A Lewis dot structure (named for American chemist G.N. Lewis) is a representation the basic chemical structure of a covalent or polar molecule with letters (representing atoms) and dots (representing valence electrons).

    H                    H
   ..         :          ..
H : O :   : O : O :   H : C : H
    ..     ..   ..        ..
  water    oxygen      methane

There are as many total dots in a Lewis dot structure as there are valence electrons in the atoms represented. Light elements (hydrogen, helium, lithium, and beryllium) want to be next to two dots; other elements generally want eight dots (except silicon and sulfur, which can often take 10 or more dots). Atoms tend to share pairs of electrons.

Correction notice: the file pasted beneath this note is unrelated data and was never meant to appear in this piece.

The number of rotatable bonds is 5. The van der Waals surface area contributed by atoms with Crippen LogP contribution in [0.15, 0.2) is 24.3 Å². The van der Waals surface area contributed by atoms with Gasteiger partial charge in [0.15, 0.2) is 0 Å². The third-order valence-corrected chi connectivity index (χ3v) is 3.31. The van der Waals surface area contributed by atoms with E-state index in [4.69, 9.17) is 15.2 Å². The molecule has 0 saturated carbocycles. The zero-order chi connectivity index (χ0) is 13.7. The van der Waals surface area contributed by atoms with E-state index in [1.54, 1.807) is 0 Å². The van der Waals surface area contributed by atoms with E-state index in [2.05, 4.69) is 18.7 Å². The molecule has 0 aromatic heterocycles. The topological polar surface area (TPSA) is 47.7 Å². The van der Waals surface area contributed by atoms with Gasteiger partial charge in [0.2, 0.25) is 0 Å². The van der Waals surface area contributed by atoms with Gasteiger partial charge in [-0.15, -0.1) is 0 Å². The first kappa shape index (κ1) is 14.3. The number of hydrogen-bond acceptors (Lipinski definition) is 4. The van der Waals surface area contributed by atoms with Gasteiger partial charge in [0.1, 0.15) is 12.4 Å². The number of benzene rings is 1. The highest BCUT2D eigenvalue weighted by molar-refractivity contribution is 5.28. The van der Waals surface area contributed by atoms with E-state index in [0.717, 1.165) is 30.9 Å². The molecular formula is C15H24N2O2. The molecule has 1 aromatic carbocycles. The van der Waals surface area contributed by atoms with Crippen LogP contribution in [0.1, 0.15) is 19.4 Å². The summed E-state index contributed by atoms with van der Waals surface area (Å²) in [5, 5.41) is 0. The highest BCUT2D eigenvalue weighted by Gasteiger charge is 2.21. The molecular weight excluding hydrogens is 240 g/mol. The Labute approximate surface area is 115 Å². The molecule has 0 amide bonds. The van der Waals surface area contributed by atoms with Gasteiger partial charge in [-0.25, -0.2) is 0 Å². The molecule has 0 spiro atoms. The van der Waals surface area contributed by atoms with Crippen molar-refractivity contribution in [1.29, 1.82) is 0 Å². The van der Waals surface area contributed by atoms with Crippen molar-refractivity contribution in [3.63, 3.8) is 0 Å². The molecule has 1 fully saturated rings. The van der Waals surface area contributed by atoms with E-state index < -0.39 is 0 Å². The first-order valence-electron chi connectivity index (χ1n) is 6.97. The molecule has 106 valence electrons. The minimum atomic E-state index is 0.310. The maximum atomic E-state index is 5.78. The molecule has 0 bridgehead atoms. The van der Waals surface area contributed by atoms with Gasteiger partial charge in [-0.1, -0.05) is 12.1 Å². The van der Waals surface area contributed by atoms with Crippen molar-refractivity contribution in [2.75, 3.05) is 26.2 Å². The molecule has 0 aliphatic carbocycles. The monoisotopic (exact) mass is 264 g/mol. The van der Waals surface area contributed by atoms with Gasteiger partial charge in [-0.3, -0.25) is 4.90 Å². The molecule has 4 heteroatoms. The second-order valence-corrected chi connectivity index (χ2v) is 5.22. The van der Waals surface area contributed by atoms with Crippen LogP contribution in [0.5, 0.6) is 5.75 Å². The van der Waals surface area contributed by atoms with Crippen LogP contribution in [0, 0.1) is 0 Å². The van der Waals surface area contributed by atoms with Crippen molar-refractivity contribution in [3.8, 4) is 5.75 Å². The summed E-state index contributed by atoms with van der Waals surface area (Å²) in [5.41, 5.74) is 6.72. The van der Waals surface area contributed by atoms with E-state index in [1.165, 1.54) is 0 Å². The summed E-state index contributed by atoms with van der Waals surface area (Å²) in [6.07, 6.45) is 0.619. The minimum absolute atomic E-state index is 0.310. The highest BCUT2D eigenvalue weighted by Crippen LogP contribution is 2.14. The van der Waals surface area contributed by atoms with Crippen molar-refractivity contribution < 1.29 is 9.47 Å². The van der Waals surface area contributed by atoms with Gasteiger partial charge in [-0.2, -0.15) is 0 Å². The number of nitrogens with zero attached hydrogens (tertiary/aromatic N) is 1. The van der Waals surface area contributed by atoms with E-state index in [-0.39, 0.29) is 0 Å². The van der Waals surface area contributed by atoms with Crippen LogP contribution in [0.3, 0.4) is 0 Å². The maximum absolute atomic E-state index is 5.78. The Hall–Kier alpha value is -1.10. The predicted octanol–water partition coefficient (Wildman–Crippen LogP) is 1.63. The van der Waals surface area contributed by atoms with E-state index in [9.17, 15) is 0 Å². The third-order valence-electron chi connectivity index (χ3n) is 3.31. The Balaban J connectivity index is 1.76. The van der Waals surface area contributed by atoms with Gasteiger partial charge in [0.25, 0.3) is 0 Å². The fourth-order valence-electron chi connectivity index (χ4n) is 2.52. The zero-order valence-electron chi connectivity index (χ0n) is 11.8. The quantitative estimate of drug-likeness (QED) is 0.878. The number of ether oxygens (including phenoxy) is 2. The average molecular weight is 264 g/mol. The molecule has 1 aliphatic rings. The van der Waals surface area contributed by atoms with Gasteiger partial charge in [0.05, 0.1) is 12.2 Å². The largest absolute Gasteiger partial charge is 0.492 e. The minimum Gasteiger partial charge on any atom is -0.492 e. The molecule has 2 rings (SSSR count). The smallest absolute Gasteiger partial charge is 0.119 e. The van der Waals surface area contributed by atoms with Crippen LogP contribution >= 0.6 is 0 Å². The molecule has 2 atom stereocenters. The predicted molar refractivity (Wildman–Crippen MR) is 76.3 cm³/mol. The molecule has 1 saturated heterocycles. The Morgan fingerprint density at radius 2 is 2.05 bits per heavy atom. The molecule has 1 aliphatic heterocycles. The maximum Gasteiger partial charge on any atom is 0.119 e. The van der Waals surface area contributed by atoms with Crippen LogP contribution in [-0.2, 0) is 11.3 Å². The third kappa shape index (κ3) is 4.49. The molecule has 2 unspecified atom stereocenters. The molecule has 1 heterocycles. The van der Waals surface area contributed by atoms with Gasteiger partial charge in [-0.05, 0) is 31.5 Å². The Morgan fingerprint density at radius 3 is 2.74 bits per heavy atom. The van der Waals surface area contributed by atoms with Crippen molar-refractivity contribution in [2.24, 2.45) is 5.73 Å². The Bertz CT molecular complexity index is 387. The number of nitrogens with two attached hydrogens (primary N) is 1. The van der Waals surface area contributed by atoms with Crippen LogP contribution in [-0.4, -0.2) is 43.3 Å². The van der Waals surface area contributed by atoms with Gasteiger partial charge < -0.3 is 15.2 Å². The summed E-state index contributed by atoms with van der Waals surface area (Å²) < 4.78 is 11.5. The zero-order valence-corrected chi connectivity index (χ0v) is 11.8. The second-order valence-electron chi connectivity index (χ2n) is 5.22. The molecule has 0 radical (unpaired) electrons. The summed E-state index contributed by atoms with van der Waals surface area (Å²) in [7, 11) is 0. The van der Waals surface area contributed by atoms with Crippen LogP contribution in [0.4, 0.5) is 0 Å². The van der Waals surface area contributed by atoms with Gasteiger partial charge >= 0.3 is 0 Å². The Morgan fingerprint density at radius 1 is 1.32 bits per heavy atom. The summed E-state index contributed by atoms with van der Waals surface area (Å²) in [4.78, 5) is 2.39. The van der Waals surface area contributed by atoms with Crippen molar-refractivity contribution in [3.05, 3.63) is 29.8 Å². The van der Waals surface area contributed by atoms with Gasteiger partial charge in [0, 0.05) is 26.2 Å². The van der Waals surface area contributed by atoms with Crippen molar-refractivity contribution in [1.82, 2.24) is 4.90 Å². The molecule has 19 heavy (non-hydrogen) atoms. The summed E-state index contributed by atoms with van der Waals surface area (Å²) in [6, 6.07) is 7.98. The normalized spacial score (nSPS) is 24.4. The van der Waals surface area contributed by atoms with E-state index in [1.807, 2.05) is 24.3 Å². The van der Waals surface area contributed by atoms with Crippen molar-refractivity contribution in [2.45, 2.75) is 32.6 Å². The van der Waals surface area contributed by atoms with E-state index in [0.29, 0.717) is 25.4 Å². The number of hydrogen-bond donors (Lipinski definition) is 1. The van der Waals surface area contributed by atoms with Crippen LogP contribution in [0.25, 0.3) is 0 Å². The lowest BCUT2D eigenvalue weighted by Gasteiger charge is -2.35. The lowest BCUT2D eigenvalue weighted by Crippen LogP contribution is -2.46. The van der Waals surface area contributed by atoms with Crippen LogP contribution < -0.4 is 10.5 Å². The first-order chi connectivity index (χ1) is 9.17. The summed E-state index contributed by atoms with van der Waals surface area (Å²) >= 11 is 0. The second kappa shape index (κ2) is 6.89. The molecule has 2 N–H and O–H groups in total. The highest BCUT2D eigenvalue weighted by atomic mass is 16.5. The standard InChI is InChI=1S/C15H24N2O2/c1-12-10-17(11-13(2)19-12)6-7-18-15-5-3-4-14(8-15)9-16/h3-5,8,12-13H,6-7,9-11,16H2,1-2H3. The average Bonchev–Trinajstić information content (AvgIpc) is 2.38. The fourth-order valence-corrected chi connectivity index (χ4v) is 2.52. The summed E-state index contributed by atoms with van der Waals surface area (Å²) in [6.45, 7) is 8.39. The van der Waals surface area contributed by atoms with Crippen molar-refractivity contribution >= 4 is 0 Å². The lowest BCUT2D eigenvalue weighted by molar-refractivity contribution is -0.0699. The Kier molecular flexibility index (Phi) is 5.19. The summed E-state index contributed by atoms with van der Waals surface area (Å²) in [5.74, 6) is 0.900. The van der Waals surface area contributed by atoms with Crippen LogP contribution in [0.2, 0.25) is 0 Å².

In ionic compounds, such as aluminium fluoride (AlF3), the Lewis dot structure is composed as such:

Al3+[:F :]-3

The pairs of dots in the diagram represent lone pairs, while the single dot represent a bond pair, and the "x" represents the electron taken from the aluminium. The negative ion in the compound is always the one inside the brackets, while the positive ion is the one outside.

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